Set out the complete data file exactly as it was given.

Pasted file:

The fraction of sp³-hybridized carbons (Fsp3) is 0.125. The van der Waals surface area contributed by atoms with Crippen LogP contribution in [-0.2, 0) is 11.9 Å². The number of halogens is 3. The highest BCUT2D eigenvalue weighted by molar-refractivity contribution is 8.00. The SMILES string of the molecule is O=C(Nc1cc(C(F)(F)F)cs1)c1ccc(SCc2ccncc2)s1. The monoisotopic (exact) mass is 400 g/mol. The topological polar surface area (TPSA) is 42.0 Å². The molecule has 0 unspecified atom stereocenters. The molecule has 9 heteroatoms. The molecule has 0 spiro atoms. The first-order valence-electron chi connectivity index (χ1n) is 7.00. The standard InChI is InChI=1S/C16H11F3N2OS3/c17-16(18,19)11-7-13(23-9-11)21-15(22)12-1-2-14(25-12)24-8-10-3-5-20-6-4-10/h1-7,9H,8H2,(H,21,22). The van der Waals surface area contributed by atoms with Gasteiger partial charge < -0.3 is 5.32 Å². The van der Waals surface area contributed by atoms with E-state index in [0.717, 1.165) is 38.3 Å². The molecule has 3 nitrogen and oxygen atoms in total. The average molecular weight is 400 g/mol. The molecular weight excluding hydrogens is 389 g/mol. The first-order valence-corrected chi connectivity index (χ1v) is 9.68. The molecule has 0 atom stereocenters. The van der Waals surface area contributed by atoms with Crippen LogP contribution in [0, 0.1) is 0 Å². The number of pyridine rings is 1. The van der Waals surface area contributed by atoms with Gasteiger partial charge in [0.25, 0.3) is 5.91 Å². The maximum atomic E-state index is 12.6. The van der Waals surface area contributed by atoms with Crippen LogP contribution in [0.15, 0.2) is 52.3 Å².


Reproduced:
The fraction of sp³-hybridized carbons (Fsp3) is 0.125. The van der Waals surface area contributed by atoms with Crippen LogP contribution in [-0.2, 0) is 11.9 Å². The number of halogens is 3. The highest BCUT2D eigenvalue weighted by molar-refractivity contribution is 8.00. The SMILES string of the molecule is O=C(Nc1cc(C(F)(F)F)cs1)c1ccc(SCc2ccncc2)s1. The monoisotopic (exact) mass is 400 g/mol. The topological polar surface area (TPSA) is 42.0 Å². The molecule has 0 unspecified atom stereocenters. The molecule has 9 heteroatoms. The molecule has 0 spiro atoms. The first-order valence-electron chi connectivity index (χ1n) is 7.00. The standard InChI is InChI=1S/C16H11F3N2OS3/c17-16(18,19)11-7-13(23-9-11)21-15(22)12-1-2-14(25-12)24-8-10-3-5-20-6-4-10/h1-7,9H,8H2,(H,21,22). The van der Waals surface area contributed by atoms with Gasteiger partial charge < -0.3 is 5.32 Å². The van der Waals surface area contributed by atoms with E-state index in [0.717, 1.165) is 38.3 Å². The molecule has 3 nitrogen and oxygen atoms in total. The average molecular weight is 400 g/mol. The molecular weight excluding hydrogens is 389 g/mol. The first-order valence-corrected chi connectivity index (χ1v) is 9.68. The molecule has 0 atom stereocenters. The van der Waals surface area contributed by atoms with Crippen LogP contribution in [0, 0.1) is 0 Å². The number of pyridine rings is 1. The van der Waals surface area contributed by atoms with Gasteiger partial charge in [0.25, 0.3) is 5.91 Å². The maximum atomic E-state index is 12.6. The van der Waals surface area contributed by atoms with Crippen LogP contribution in [0.15, 0.2) is 52.3 Å².